With just hours to go before President Trump’s one-hundredth day in office, the U.S. Senate completed the president’s cabinet by approving R. Alexander Acosta as the new Secretary of Labor.
Acosta, an acclaimed lawyer who most recently served as dean of Florida International University’s College of Law, was nominated in February after Trump’s original pick, former fast-food CEO Andrew Puzder, withdrew his name from consideration amid controversy about some of his positions and practices. Acosta was sworn into office Friday by Vice-President Mike Pence following the Senate vote.
A native of Miami, Acosta will become the only Hispanic member of President Trump’s cabinet. It’s not yet known when he will announce his choice for assistant secretary of labor for OSHA, the post formerly held by Dr. David Michaels.
Some of Acosta’s views on job safety came to light during hearings by the Senate Health, Labor, and Pensions (HELP) Committee last month. In introductory remarks, Acosta noted the importance of good, safe jobs and said he considers job safety “incredibly important.” During the hearings, and in a lengthy letter to Acosta, Massachusetts Democrat and HELP committee member Senator Elizabeth Warren sought his views on pursuing criminal penalties for safety violations, OSHA funding, and OSHA’s new silica rule, which Acosta would not commit to enforcing.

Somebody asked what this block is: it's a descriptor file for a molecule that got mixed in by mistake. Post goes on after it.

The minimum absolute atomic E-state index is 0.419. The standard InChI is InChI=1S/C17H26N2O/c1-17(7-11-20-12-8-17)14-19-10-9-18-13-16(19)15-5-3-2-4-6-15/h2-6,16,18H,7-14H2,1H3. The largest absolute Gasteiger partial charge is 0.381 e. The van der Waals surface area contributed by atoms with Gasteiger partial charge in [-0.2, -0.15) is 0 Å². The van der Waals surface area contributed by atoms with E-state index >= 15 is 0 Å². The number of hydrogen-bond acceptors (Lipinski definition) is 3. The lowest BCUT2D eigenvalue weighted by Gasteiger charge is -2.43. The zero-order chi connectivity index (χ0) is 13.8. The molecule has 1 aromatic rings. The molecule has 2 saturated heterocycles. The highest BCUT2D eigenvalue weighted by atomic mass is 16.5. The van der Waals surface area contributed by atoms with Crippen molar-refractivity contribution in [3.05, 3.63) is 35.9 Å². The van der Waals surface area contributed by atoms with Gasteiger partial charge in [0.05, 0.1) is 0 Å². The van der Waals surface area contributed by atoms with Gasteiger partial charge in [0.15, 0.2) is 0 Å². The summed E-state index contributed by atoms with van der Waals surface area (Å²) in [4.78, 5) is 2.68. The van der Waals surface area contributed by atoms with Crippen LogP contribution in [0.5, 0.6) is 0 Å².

Busy Week for Job Safety
News of the Senate’s approval of Acosta came a day after a memo was sent from Dorothy Dougherty, deputy assistant secretary for OSHA, to regional administrators rescinding OSHA’s union walkaround rule. Under the Obama administration, agency rules were changed to permit a non-employee labor representative to accompany an OSHA inspection officer during the inspection of a workplace without a collective bargaining agreement.
Another potentially significant development came this week when OSHA forwarded a proposal to the Office of Management and Budget on worker protections from beryllium dust. Some observers believe the proposal represents a weakening, or possible elimination of coverage for workers in the construction and maritime sectors. The final rule as it currently exists covers general industry, construction, and shipyards.
The effective date of the beryllium standard has been extended to May 20. Last year OSHA issued a new beryllium rule that significantly enhanced protection from the deadly dust. Beryllium exposure is linked to lung cancer.
Acosta’s nomination was met with cautious optimism by some in the safety community who had strongly opposed the failed nomination of Andrew Puzder. Among them was AFL-CIO president Richard Trumka who said Acosta’s qualifications make him a more preferable choice than Puzder, but said he had no indication of how those qualifications would be used to “stand up for workers.”